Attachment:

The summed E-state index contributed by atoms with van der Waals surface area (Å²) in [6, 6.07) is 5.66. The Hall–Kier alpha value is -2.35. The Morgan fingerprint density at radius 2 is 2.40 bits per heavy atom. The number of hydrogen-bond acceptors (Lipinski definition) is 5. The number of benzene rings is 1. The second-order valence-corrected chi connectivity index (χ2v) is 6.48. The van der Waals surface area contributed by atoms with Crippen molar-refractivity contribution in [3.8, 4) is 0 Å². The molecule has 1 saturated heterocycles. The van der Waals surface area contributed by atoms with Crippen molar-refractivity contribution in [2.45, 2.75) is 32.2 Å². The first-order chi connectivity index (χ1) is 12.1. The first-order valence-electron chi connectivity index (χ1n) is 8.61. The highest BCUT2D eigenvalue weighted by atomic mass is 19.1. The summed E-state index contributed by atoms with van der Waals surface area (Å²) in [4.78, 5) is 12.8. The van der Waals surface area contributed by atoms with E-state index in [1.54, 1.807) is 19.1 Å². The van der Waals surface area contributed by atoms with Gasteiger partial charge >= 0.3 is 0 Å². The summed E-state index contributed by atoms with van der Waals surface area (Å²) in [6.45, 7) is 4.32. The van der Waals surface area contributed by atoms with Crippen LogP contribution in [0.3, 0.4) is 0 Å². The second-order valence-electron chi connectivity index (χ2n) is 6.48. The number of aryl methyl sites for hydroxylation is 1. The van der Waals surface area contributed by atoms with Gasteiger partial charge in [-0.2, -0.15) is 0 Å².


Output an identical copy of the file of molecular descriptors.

The summed E-state index contributed by atoms with van der Waals surface area (Å²) in [6, 6.07) is 5.66. The Hall–Kier alpha value is -2.35. The Morgan fingerprint density at radius 2 is 2.40 bits per heavy atom. The number of hydrogen-bond acceptors (Lipinski definition) is 5. The number of benzene rings is 1. The second-order valence-corrected chi connectivity index (χ2v) is 6.48. The van der Waals surface area contributed by atoms with Crippen molar-refractivity contribution in [3.8, 4) is 0 Å². The molecule has 1 saturated heterocycles. The van der Waals surface area contributed by atoms with Crippen molar-refractivity contribution in [2.45, 2.75) is 32.2 Å². The first-order chi connectivity index (χ1) is 12.1. The first-order valence-electron chi connectivity index (χ1n) is 8.61. The highest BCUT2D eigenvalue weighted by atomic mass is 19.1. The summed E-state index contributed by atoms with van der Waals surface area (Å²) in [4.78, 5) is 12.8. The van der Waals surface area contributed by atoms with E-state index in [1.54, 1.807) is 19.1 Å². The van der Waals surface area contributed by atoms with Gasteiger partial charge >= 0.3 is 0 Å². The summed E-state index contributed by atoms with van der Waals surface area (Å²) in [6.45, 7) is 4.32. The van der Waals surface area contributed by atoms with Crippen LogP contribution in [0.3, 0.4) is 0 Å². The second-order valence-electron chi connectivity index (χ2n) is 6.48. The number of aryl methyl sites for hydroxylation is 1. The van der Waals surface area contributed by atoms with Gasteiger partial charge in [-0.2, -0.15) is 0 Å².